Chase Not Planning to Stop Cardholders From Pooling Points From Multiple Cards

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Last week I wrote about my credit card strategy to earn the most points possible from ongoing spend:

That lets you take advantage of the most Chase bonus categories possible, without racking up several annual fees, and ensures you never have to earn just one point per dollar.

You can thus transfer points earned from all of the cards earning Chase Ultimate Rewards points to:

  • Airlines: United, JetBlue, Southwest, British Airways, Virgin Atlantic, Air France KLM, Singapore Airlines, Iberia, Aer Lingus
  • Hotels: Hyatt, Marriott, IHG

The viability of this strategy is contingent on Chase’s willingness to allow cardmembers to combine points from across multiple accounts. Back in April there were reports across multiple sites that Chase was considering eliminating the ability to do this. And then we heard nothing — so it remained a risk in the background.

However in a longer piece about banks trying to control rapidly spiraling rewards costs as they face risks of lower revenue from interchange (merchant swipe) fees, the Wall Street Journal contains this nugget,

JPMorgan executives debated whether to stop letting cardholders pool together points from multiple cards, according to people familiar with the matter. JPMorgan’s [spokeswoman Mary Jane] Rogers said the bank has no current plans to stop cardholders from pooling points.

This doesn’t mean Chase will never implement such a rule. And in the meantime I continue to ‘sweep’ points from my no annual fee cards into my premium card accounts each month — just in case — I don’t want to be left with big points balances in less valuable places if the music ever does stop. However it appears this is not something to be concerned about in the immediate term.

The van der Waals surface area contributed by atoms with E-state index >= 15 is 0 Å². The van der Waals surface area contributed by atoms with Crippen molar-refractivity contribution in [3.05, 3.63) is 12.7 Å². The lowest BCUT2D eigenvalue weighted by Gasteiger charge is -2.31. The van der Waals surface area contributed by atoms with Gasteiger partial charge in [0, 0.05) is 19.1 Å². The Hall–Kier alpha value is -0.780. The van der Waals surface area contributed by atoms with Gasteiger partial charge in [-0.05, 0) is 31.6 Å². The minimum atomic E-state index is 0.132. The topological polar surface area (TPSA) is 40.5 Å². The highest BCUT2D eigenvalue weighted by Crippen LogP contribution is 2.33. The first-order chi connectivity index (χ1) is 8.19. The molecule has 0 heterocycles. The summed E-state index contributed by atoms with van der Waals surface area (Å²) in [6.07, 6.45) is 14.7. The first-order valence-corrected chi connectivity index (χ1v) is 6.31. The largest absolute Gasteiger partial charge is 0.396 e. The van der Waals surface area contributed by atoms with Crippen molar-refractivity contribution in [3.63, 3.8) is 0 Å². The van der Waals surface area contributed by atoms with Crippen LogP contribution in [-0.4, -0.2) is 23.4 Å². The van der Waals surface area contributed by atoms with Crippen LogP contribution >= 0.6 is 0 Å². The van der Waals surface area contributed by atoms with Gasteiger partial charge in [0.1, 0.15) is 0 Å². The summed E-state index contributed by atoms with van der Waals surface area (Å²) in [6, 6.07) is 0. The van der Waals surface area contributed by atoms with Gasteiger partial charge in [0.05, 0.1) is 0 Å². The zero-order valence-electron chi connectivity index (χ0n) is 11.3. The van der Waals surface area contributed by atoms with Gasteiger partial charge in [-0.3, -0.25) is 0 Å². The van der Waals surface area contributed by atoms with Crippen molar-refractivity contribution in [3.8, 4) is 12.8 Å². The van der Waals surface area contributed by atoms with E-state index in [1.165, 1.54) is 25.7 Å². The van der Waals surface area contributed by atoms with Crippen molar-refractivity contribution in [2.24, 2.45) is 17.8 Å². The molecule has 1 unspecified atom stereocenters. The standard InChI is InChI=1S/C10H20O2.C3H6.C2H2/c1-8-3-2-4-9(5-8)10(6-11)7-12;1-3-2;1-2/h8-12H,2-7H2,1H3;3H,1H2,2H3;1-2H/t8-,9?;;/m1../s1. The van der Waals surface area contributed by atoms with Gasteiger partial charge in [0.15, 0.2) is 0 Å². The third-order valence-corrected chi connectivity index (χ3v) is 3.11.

About Gary Leff

Gary Leff is one of the foremost experts in the field of miles, points, and frequent business travel - a topic he has covered since 2002. Co-founder of frequent flyer community InsideFlyer.com, emcee of the Freddie Awards, and named one of the "World's Top Travel Experts" by Conde' Nast Traveler (2010-Present) Gary has been a guest on most major news media, profiled in several top print publications, and published broadly on the topic of consumer loyalty. More About Gary »

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Comments

  1. Chase might quite easily set a ratio at anytime
    e.g., 1.25 UR on freedom is 1 UR on your Ink Plus/Preferred / Sapphire
    and 1.5 UR on freedom is 1 UR on your Sapphire Reserve
    I suspect for now it is a technology issue
    Once the redemptions get more savvy overall, I am sure they will fix it
    Most people likely just get cash back, all the blogs notwithstanding

  2. I don’t think they will as long as Amex doesn’t do the same thing. (Although you don’t need to ‘sweep’ in Amex.) Fingers crossed!

  3. Some really dumb comments on the Wall St Journal article (on their site). I’m glad people continue to think credit cards are stupid – that will keep this going longer. Yes I’m sure I spend a little more because I’m not paying cash but I’m pretty sure I don’t spend an extra $7k/ year to offset the net travel benefits I earn every year…..

  4. A great, reasonable middle ground: Neither ignore the risk nor to be worried sick about it! Happy New Year!

  5. For me I’m much more interested in the “why” of JPM not tightening the ecosystem transfer options. My guess is that it’s purely a face saving measure.

  6. @SK, Amex has non-transferable MR in other countries (MR select)

    Citi TY points earned via banking cannot be transferred

    So it’s not unthinkable for it to happen in usa

  7. Did Marriott hire Baghdad Bob to defend the SPG card devaluation? The card offers much less value by all measures except for the category 1-4 certificate which doesn’t take you very far in the US. Spend on the card is virtually worthless now and I’d be surprised if Marriott doesn’t already see how much spend on the card has dropped in the last quarter.

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